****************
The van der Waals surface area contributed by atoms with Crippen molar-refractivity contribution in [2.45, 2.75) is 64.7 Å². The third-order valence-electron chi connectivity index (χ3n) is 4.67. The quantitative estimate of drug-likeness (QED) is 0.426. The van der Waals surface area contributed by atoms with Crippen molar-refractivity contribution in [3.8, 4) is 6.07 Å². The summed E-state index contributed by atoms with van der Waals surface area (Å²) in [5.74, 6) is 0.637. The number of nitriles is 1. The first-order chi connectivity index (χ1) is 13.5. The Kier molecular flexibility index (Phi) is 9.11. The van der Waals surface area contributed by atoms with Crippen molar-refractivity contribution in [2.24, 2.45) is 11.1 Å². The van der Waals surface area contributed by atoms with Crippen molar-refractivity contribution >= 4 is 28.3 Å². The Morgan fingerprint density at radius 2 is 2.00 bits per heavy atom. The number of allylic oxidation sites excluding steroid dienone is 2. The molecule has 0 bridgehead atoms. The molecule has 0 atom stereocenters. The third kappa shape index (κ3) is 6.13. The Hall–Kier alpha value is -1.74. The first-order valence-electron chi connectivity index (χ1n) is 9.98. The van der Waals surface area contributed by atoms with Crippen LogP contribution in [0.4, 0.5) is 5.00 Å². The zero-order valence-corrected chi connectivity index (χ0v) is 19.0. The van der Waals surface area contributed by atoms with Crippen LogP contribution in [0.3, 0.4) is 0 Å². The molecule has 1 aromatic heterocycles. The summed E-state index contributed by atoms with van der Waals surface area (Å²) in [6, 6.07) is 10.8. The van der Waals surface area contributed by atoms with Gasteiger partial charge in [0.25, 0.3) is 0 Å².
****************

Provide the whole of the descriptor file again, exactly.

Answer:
The van der Waals surface area contributed by atoms with Crippen molar-refractivity contribution in [2.45, 2.75) is 64.7 Å². The third-order valence-electron chi connectivity index (χ3n) is 4.67. The quantitative estimate of drug-likeness (QED) is 0.426. The van der Waals surface area contributed by atoms with Crippen molar-refractivity contribution in [3.8, 4) is 6.07 Å². The summed E-state index contributed by atoms with van der Waals surface area (Å²) in [5.74, 6) is 0.637. The number of nitriles is 1. The first-order chi connectivity index (χ1) is 13.5. The Kier molecular flexibility index (Phi) is 9.11. The van der Waals surface area contributed by atoms with Crippen molar-refractivity contribution in [2.24, 2.45) is 11.1 Å². The van der Waals surface area contributed by atoms with Crippen molar-refractivity contribution >= 4 is 28.3 Å². The Morgan fingerprint density at radius 2 is 2.00 bits per heavy atom. The number of allylic oxidation sites excluding steroid dienone is 2. The molecule has 0 bridgehead atoms. The molecule has 0 atom stereocenters. The third kappa shape index (κ3) is 6.13. The Hall–Kier alpha value is -1.74. The first-order valence-electron chi connectivity index (χ1n) is 9.98. The van der Waals surface area contributed by atoms with Crippen LogP contribution in [0.4, 0.5) is 5.00 Å². The zero-order valence-corrected chi connectivity index (χ0v) is 19.0. The van der Waals surface area contributed by atoms with Crippen LogP contribution in [0.3, 0.4) is 0 Å². The molecule has 1 aromatic heterocycles. The summed E-state index contributed by atoms with van der Waals surface area (Å²) in [6, 6.07) is 10.8. The van der Waals surface area contributed by atoms with Gasteiger partial charge in [0.25, 0.3) is 0 Å².